I’ve been speaking with a number of customers over the past week who will be speaking at SugarCon this year, and they all present a common thread: CRM as a platform. They’re leveraging our Professional and Enterprise versions in ways we could have never imagined…as partner relationship management (PRM) solutions, customer interaction hubs linking industry-specific practices and departments together, and even as desktop metadata hubs, so to speak, pulling data from legacy CRM applications to give end-users a fresh, modern user interface. In short, leveraging a CRM application as a platform into which the needs and processes of the company can be built across a multitude of departments, and outside of the traditional sales, marketing, and customer service.
But what I don’t understand is how any of these customers could have accomplished these objectives with the many black-box/API-based solutions that exist in the world today. For that matter, I don’t think I’ve ever come across a SugarCRM customer, big or small, that’s ever used our product out-of-the-box. Plenty of CRM providers talk about their solutions being “CRM platforms,” but it seems that these “platforms” exist only in the context of their own product offerings and capabilities.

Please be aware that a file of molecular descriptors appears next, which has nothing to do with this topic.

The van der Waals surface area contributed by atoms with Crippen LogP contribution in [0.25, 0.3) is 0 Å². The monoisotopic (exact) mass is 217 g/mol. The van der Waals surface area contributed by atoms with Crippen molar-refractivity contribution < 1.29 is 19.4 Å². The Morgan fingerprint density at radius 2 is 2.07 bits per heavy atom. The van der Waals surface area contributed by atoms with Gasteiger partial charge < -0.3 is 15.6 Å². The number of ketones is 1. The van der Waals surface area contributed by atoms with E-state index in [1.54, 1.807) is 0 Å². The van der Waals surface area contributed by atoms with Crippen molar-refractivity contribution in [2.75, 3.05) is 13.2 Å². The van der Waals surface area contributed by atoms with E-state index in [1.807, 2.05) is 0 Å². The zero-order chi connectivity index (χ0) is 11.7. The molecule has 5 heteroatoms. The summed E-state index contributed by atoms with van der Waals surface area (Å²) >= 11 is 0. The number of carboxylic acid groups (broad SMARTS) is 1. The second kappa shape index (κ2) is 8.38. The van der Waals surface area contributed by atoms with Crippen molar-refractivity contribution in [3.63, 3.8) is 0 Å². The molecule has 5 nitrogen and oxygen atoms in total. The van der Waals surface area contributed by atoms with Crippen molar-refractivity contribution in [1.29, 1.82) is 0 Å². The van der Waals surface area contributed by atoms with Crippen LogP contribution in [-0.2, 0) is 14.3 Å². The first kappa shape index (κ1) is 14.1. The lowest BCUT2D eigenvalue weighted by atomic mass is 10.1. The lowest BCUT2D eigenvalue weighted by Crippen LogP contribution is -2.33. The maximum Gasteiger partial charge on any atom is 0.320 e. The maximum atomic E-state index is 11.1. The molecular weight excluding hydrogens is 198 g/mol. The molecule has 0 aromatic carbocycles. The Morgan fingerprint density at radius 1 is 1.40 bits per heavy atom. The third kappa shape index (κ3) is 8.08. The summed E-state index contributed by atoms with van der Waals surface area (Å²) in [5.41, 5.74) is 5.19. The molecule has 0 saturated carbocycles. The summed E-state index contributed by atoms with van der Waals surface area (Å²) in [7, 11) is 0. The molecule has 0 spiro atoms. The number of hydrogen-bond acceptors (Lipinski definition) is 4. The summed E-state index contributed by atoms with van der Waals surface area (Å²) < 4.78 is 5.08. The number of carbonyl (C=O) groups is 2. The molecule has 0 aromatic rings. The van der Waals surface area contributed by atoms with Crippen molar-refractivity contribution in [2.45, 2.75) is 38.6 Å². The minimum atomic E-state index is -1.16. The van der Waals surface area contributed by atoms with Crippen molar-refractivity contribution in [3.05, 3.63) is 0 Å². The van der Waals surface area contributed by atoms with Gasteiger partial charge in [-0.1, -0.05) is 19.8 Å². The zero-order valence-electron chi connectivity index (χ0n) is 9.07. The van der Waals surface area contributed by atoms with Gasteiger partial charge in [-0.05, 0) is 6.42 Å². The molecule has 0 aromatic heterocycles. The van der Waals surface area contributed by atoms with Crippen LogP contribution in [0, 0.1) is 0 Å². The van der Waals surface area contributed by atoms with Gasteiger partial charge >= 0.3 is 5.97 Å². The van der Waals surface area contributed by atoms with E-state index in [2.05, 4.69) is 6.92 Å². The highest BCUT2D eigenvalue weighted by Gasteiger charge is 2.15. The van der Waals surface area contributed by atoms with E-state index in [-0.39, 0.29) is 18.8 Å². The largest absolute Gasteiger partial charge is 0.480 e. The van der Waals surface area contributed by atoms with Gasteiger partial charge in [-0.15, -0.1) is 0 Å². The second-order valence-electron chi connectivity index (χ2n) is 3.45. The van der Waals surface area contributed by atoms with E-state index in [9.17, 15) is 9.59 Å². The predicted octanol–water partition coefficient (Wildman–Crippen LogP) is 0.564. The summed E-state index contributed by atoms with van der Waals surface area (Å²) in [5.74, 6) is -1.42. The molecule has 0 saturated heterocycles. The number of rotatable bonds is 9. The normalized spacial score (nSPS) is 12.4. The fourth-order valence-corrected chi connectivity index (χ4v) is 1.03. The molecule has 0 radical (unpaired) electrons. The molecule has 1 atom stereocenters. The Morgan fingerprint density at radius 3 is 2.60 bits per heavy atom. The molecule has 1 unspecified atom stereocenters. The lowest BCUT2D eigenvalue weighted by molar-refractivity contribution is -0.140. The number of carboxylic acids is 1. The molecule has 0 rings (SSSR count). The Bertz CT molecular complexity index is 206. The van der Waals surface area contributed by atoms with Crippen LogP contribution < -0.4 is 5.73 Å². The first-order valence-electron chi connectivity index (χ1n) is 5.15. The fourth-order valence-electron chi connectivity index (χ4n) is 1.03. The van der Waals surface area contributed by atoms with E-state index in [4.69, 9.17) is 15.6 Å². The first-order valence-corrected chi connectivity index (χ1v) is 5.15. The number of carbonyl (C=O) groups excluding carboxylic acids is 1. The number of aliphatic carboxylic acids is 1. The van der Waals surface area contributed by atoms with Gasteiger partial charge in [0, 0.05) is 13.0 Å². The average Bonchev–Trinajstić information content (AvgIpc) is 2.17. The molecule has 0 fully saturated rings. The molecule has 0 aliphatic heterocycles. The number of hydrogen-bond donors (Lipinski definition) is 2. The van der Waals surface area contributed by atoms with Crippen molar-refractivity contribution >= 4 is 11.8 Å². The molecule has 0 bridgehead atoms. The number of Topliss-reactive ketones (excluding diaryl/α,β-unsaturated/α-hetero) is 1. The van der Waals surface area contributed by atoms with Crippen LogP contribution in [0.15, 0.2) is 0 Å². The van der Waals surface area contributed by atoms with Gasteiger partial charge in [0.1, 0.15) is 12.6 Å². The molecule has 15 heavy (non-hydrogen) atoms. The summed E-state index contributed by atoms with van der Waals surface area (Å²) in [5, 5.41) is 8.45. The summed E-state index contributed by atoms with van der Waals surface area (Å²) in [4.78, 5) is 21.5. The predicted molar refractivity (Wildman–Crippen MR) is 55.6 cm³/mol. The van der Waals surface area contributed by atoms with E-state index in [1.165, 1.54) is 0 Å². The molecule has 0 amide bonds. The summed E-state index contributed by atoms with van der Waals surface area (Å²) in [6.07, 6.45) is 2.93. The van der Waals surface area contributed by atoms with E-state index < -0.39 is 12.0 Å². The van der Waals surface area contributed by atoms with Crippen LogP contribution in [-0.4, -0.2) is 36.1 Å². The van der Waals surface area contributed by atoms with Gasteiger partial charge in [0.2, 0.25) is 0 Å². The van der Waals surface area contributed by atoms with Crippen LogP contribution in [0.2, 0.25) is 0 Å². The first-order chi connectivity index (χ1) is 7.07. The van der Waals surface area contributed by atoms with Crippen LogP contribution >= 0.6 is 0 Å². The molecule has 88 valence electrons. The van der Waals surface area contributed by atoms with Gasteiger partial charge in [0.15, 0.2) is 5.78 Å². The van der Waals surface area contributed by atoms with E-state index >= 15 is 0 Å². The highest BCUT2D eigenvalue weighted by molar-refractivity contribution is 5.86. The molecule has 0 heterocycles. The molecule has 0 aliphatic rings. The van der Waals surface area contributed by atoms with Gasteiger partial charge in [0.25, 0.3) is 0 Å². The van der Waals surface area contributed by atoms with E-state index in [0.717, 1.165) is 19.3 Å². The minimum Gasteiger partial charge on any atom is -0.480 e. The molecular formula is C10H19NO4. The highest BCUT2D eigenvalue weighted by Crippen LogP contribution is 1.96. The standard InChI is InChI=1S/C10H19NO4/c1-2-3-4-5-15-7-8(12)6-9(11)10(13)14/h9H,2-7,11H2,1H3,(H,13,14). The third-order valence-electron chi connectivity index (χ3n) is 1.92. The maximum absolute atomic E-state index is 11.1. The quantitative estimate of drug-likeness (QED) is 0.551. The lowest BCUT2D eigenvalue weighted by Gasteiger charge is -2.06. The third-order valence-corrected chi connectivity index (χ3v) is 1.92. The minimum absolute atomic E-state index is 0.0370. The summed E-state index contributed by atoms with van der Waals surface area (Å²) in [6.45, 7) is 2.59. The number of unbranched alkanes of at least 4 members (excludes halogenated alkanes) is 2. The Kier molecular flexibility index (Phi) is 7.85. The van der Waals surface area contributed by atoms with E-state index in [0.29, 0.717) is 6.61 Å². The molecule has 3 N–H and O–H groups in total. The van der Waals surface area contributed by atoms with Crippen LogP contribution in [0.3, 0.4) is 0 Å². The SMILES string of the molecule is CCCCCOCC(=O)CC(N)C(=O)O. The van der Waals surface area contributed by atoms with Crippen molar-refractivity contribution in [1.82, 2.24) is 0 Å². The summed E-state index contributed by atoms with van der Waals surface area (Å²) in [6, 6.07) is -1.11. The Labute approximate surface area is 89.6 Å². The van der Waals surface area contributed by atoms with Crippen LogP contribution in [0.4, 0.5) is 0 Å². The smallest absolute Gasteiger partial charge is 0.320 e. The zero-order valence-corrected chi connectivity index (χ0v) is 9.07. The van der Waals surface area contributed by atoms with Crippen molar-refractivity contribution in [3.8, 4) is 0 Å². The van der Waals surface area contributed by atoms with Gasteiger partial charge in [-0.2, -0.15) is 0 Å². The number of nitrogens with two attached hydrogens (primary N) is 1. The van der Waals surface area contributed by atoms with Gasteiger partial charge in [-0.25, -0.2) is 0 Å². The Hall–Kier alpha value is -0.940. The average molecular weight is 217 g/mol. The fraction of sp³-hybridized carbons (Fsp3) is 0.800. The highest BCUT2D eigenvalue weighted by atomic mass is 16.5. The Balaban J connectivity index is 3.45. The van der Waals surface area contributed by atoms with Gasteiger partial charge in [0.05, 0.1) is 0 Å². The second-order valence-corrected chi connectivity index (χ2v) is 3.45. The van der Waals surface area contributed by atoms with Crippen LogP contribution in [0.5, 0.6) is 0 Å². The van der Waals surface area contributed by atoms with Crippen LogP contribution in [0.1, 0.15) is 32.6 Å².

One example is Bright House Networks, which has built out custom-modules and functionality for contracting and billing, surveying and equipment allocation, and customer support, and has linked those capabilities with traditional case management functionality.
The move by proprietary-based vendors to adopt more “open” policies towards community-driven development and feedback and a willingness to allow more access to the code base is certainly a step in the right direction, and a necessary one. Because as we’ve seen from our own customer base, offering businesses the shear flexibility to build these platforms based off of core functionality will be the standard by which all good CRM offerings will be measured by.